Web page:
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UH gets millions to help fight HIV/AIDS

"We have one of the largest prevalence rates in the U.S.," said UH's Samira Ali. According to the CDC, the number of people diagnosed with HIV in Houston is twice the national average.

HOUSTON - The University of Houston just got millions of dollars to help the fight against HIV and AIDS.

The disease continues to disproportionately impact our area.

“Everybody has a role in this epidemic,” said Legacy Community Health’s Venita Ray. Ray has lived with HIV herself since 2003.

“And it kind of changed the trajectory of my life,” said Ray.

She was part of a panel discussion as pharmaceutical company Gilead announced a $5 million grant for the University of Houston’s Graduate College of Social Work. It’s part of a 10-year, $100 million effort to address infection rates.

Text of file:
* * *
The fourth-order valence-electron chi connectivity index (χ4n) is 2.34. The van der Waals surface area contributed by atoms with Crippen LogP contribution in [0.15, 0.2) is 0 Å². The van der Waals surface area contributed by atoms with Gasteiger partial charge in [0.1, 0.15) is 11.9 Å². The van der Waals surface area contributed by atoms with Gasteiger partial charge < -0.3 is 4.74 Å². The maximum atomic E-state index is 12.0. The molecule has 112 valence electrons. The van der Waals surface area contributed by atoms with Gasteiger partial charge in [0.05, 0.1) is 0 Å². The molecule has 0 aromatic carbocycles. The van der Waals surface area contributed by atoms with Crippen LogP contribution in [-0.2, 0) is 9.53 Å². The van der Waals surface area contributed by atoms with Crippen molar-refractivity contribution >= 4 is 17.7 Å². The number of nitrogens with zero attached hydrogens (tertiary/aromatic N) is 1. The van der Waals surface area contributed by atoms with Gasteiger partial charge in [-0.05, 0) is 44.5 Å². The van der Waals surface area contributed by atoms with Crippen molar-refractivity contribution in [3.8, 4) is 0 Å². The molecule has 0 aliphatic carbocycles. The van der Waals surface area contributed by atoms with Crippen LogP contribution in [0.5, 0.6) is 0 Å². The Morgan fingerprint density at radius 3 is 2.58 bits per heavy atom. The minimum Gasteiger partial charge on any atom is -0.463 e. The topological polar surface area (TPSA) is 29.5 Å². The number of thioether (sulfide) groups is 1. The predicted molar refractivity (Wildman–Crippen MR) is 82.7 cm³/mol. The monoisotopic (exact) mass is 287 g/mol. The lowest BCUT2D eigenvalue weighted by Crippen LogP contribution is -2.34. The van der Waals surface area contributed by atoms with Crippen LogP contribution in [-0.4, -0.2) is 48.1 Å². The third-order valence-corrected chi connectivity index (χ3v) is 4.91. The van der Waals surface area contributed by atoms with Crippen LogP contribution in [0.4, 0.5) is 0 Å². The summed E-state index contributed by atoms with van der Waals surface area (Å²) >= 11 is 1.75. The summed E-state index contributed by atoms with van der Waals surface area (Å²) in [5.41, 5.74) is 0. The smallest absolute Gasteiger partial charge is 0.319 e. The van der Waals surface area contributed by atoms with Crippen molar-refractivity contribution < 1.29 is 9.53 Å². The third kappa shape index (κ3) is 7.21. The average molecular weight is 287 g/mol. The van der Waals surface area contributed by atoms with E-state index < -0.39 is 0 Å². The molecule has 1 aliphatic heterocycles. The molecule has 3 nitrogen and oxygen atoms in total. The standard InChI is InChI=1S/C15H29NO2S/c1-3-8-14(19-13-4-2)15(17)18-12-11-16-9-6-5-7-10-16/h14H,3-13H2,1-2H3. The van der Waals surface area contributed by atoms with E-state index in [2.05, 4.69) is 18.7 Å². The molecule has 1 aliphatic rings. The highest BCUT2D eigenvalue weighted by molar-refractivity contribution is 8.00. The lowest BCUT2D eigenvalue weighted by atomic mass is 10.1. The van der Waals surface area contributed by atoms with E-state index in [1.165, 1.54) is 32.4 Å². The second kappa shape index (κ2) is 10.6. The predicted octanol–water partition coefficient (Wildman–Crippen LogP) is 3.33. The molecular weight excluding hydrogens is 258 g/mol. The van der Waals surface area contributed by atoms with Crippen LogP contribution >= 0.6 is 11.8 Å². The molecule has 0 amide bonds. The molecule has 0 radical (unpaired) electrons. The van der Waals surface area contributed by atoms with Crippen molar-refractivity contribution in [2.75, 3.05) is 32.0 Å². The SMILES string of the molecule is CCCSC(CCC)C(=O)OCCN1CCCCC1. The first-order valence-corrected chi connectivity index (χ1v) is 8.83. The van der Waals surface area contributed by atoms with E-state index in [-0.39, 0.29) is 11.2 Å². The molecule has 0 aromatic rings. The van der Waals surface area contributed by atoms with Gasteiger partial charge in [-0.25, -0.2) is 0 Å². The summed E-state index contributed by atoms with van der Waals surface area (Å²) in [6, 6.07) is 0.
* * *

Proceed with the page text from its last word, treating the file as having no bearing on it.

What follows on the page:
“We have one of the largest prevalence rates in the U.S.,” said UH’s Samira Ali. According to the CDC, the number of people diagnosed with HIV in Houston is twice the national average.

Among local residents living with diagnosed HIV, 50% are black and 27% are Latino.

“The stigma still around HIV is rampant in the southern region of the U.S.,” said Ali. “Which means people might not get tested.”

Testing is just one component of combating HIV and AIDS but many believe it is beatable, including former Obama White House AIDS Czar Douglas Brooks, who now works for Gilead.

“With the political will, with the science, and local intervention, we really can get to that place in this country,” said Brooks.

“We’ve really got to move the needle and really be more inclusive and expansive in dealing with the issues of people and not the moral judgment of the disease we have,” said Ray.

Gilead’s grant announcement came on National Black HIV/AIDS Awareness Day. Find out more about that annual observance here.